The crunch point has come in a fight over his views on divorce. Breaking with centuries, if not millennia, of Catholic theory, Pope Francis has tried to encourage Catholic priests to give communion to some divorced and remarried couples, or to families where unmarried parents are cohabiting. His enemies are trying to force him to abandon and renounce this effort.

Since he won’t, and has quietly persevered in the face of mounting discontent, they are now preparing for battle. Last year, one cardinal, backed by a few retired colleagues, raised the possibility of a formal declaration of heresy – the wilful rejection of an established doctrine of the church, a sin punishable by excommunication. Last month, 62 disaffected Catholics, including one retired bishop and a former head of the Vatican bank, published an open letter that accused Francis of seven specific counts of heretical teaching.

To accuse a sitting pope of heresy is the nuclear option in Catholic arguments. Doctrine holds that the pope cannot be wrong when he speaks on the central questions of the faith; so if he is wrong, he can’t be pope. On the other hand, if this pope is right, all his predecessors must have been wrong.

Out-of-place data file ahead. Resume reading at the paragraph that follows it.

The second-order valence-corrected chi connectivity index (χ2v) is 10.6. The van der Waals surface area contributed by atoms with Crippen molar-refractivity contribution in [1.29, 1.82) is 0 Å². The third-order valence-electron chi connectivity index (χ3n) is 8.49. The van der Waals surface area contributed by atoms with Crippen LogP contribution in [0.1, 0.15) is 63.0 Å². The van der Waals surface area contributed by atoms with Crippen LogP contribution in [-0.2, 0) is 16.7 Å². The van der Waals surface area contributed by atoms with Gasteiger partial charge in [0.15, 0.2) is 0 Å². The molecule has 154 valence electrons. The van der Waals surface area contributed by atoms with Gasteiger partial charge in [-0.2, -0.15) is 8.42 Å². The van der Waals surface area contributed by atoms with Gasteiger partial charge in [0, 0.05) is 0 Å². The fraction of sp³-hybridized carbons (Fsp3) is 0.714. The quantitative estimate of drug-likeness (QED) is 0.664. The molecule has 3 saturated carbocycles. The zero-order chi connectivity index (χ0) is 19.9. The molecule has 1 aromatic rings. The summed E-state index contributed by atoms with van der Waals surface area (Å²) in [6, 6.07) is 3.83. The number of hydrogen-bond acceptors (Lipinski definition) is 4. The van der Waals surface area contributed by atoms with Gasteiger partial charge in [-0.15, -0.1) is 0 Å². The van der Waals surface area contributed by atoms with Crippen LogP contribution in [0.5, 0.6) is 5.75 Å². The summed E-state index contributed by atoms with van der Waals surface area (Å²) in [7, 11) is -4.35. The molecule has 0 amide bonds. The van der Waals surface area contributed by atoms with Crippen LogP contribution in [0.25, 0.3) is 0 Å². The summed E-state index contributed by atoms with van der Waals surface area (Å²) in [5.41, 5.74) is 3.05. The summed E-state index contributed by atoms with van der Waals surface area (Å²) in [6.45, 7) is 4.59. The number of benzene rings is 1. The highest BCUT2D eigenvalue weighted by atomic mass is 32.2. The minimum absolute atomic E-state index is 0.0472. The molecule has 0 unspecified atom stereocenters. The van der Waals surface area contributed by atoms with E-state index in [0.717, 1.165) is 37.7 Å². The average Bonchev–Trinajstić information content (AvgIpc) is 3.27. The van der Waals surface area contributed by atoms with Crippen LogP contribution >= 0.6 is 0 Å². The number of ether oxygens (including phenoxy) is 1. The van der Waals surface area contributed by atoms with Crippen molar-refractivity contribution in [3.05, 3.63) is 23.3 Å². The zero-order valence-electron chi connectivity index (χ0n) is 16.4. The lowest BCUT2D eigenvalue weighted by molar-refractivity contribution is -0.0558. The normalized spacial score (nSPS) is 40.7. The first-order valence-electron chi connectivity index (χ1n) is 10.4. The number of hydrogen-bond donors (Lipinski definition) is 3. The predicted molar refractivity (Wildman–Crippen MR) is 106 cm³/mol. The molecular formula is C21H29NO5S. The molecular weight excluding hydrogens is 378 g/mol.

The question is particularly poisonous because it is almost entirely theoretical. In practice, in most of the world, divorced and remarried couples are routinely offered communion. Pope Francis is not proposing a revolution, but the bureaucratic recognition of a system that already exists, and might even be essential to the survival of the church. If the rules were literally applied, no one whose marriage had failed could ever have sex again. This is not a practical way to ensure there are future generations of Catholics.

The newly appointed Pope Francis at the Vatican in 2013.
 The newly appointed Pope Francis at the Vatican in 2013. Photograph: Osservatore Romano/Reuters
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3 thoughts on “The war against Pope Francis

  • September 3, 2018 at 4:10 pm